Stars of the Recession

Article excerpt

Byline: Rana Foroohar and R.M. Schneiderman

Amid the economic rubble, several industries are standing tall. Here's where the jobs are.

In the fall of 2008, roughly nine months into the Great Recession and just before Lehman Brothers collapsed, Rob Peck, 27, was losing money almost every day. An equities trader working for a small firm in Miami Beach, Fla., Peck and his company were leveraged roughly 30 to 1 and getting killed by computerized trading programs at larger investment houses. "I saw the writing on the wall," he says. "A lot of my mentors were feeling the pain, and they were much better at it than I was. I figured, if the baskets aren't sinking for LeBron, what chance do I have?"

Before the bubble fully burst, Peck found another job as the marketing manager at a small software-development company called SDSol Technologies. "I was still pretty young, and I could afford to figure out what road I was going down," he says. The company, which provides Internet and custom software development for other firms, employs Web developers in Pakistan and the U.S., and a sales and marketing force in South Florida. Its products, still mainly sold locally, also have great export potential to small and midsize businesses in emerging markets. "We're small, but there are opportunities here," he says.

In fact, the same is true across many parts of the economy in the U.S. Yes, growth is still slow and unemployment is high (nearly 10 percent). And the federal government is, post-election, likely to be gridlocked on issues such as tax reform, infrastructure spending, research and development investment and the buildup of social safety nets--all of which could help jump-start the economy or at least cushion the blow for those out of work. But this recession is different from those of the last half century. Previously, job losses were spread broadly throughout the economy. This time around, they are mainly concentrated in three sectors: construction, manufacturing (particularly the automotive sector), and finance. That leaves plenty of other parts of the economy that are relatively untouched, and some--such as education and health care--that are rapidly growing. There are less obvious areas of growth, too. Plenty of export-oriented businesses are booming, as are technology firms and anything to do with commodities or agriculture. Even some high-end manufacturing is starting to rebound.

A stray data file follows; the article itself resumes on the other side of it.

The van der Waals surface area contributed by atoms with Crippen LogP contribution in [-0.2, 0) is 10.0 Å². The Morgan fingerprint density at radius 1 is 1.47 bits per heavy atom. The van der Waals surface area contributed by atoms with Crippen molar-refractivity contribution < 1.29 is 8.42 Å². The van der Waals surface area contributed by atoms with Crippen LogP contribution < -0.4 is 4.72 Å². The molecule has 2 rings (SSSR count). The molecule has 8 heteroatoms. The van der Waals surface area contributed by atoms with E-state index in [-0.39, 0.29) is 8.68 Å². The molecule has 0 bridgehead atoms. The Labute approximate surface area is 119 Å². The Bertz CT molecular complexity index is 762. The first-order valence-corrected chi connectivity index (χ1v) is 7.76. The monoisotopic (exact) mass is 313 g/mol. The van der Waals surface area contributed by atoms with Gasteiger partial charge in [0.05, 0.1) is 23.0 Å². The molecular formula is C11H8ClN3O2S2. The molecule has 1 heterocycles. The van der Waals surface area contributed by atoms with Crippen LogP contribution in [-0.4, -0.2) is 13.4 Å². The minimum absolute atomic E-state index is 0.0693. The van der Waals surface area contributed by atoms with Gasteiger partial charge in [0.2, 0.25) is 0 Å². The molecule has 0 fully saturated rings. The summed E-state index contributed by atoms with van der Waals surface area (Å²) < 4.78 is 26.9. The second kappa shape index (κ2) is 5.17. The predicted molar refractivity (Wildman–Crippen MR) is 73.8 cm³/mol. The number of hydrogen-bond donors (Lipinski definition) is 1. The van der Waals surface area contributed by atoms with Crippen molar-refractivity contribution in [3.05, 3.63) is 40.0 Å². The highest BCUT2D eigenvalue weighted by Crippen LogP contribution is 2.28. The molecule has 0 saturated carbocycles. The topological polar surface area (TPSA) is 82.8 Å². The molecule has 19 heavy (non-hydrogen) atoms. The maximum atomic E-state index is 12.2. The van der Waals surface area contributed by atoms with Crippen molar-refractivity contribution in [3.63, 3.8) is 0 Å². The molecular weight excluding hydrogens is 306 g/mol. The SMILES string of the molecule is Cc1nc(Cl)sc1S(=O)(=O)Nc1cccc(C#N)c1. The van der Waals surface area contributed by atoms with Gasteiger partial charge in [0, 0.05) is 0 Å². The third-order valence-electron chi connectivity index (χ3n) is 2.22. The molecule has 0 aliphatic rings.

The connective tissue between many of these categories is overseas markets, particularly emerging ones. The boom in agriculture and commodities of any sort is mostly a tale of the high-speed growth of emerging markets, which are now demanding more of everything from meat to energy. But any company in any sector that caters to fast-growing developing nations such as China, India, Brazil, or a host of others is most likely doing very well. That's quite a few firms--since the majority of the country's largest businesses now get more than half their revenue from abroad. American export growth, typically about 7 or 8 percent, is now in the double digits.

It's no wonder: according to Goldman Sachs, 70 million new consumers are joining the emerging-market middle class every year, and they want the electronics, consumer goods, and furniture sold by U.S. firms (companies such as Apple and Procter & Gamble are among those benefiting off the back of this growth). Their governments are also busy building new factories, roads, and bridges--meaning new business for U.S. firms that make complex machinery. "These countries have huge infrastructure needs. Their markets are going crazy," notes Deborah Wince-Smith, head of the Washington-based U.S. Council on Competitiveness. Hence, despite steep job cuts early last year at companies such as Caterpillar and John Deere, those firms--and a host of smaller ones that service global machinery makers--have now ramped up hiring.

f course, none of this means that manufacturing as a sector is going to rebound as a percentage of the American economy. …